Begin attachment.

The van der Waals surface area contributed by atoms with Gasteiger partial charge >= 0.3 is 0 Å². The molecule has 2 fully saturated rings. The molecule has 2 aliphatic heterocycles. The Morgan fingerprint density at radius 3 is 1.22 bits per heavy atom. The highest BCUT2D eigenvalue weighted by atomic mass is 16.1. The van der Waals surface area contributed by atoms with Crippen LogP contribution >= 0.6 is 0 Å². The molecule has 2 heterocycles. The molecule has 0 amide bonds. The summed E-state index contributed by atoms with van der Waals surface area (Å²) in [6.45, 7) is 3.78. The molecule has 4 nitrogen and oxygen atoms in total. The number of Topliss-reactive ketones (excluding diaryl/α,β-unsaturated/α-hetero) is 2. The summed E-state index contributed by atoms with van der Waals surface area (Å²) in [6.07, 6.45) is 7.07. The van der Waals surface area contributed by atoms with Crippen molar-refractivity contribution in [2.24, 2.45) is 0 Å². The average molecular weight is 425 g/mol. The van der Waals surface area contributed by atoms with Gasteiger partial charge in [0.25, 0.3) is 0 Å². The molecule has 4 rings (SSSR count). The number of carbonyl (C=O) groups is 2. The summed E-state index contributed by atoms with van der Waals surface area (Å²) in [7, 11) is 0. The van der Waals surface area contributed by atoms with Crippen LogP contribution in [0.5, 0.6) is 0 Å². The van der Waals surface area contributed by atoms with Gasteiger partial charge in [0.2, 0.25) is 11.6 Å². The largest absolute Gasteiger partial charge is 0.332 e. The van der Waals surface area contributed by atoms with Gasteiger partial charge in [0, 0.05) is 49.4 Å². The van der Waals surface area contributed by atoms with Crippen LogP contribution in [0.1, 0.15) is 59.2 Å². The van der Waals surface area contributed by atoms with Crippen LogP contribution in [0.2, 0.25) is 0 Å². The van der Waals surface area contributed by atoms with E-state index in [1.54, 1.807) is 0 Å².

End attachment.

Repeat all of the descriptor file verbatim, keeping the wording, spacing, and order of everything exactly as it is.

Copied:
The van der Waals surface area contributed by atoms with Gasteiger partial charge >= 0.3 is 0 Å². The molecule has 2 fully saturated rings. The molecule has 2 aliphatic heterocycles. The Morgan fingerprint density at radius 3 is 1.22 bits per heavy atom. The highest BCUT2D eigenvalue weighted by atomic mass is 16.1. The van der Waals surface area contributed by atoms with Crippen LogP contribution >= 0.6 is 0 Å². The molecule has 2 heterocycles. The molecule has 0 amide bonds. The summed E-state index contributed by atoms with van der Waals surface area (Å²) in [6.45, 7) is 3.78. The molecule has 4 nitrogen and oxygen atoms in total. The number of Topliss-reactive ketones (excluding diaryl/α,β-unsaturated/α-hetero) is 2. The summed E-state index contributed by atoms with van der Waals surface area (Å²) in [6.07, 6.45) is 7.07. The van der Waals surface area contributed by atoms with Crippen molar-refractivity contribution in [2.24, 2.45) is 0 Å². The average molecular weight is 425 g/mol. The van der Waals surface area contributed by atoms with Gasteiger partial charge in [0.25, 0.3) is 0 Å². The molecule has 4 rings (SSSR count). The number of carbonyl (C=O) groups is 2. The summed E-state index contributed by atoms with van der Waals surface area (Å²) in [7, 11) is 0. The van der Waals surface area contributed by atoms with Crippen LogP contribution in [0.5, 0.6) is 0 Å². The van der Waals surface area contributed by atoms with Gasteiger partial charge in [0.2, 0.25) is 11.6 Å². The largest absolute Gasteiger partial charge is 0.332 e. The van der Waals surface area contributed by atoms with Gasteiger partial charge in [0, 0.05) is 49.4 Å². The van der Waals surface area contributed by atoms with Crippen LogP contribution in [0.1, 0.15) is 59.2 Å². The van der Waals surface area contributed by atoms with Crippen LogP contribution in [0.2, 0.25) is 0 Å². The van der Waals surface area contributed by atoms with E-state index in [1.54, 1.807) is 0 Å².